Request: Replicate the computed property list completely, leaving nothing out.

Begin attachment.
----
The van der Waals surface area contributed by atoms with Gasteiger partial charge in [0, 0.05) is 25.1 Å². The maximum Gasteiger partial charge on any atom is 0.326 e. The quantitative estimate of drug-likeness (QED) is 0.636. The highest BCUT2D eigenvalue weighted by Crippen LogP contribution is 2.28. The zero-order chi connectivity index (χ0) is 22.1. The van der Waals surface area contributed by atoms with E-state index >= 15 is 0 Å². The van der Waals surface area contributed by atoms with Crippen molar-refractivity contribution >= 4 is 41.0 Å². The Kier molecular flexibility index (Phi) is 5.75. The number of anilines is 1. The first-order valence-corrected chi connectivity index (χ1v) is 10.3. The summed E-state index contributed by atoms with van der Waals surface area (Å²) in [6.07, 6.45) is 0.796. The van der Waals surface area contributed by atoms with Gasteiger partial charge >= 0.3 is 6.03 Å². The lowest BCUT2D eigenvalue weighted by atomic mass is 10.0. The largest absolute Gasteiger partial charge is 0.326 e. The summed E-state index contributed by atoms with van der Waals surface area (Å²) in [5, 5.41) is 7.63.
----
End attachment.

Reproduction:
The van der Waals surface area contributed by atoms with Gasteiger partial charge in [0, 0.05) is 25.1 Å². The maximum Gasteiger partial charge on any atom is 0.326 e. The quantitative estimate of drug-likeness (QED) is 0.636. The highest BCUT2D eigenvalue weighted by Crippen LogP contribution is 2.28. The zero-order chi connectivity index (χ0) is 22.1. The van der Waals surface area contributed by atoms with E-state index >= 15 is 0 Å². The van der Waals surface area contributed by atoms with Crippen molar-refractivity contribution >= 4 is 41.0 Å². The Kier molecular flexibility index (Phi) is 5.75. The number of anilines is 1. The first-order valence-corrected chi connectivity index (χ1v) is 10.3. The summed E-state index contributed by atoms with van der Waals surface area (Å²) in [6.07, 6.45) is 0.796. The van der Waals surface area contributed by atoms with Gasteiger partial charge >= 0.3 is 6.03 Å². The lowest BCUT2D eigenvalue weighted by atomic mass is 10.0. The largest absolute Gasteiger partial charge is 0.326 e. The summed E-state index contributed by atoms with van der Waals surface area (Å²) in [5, 5.41) is 7.63.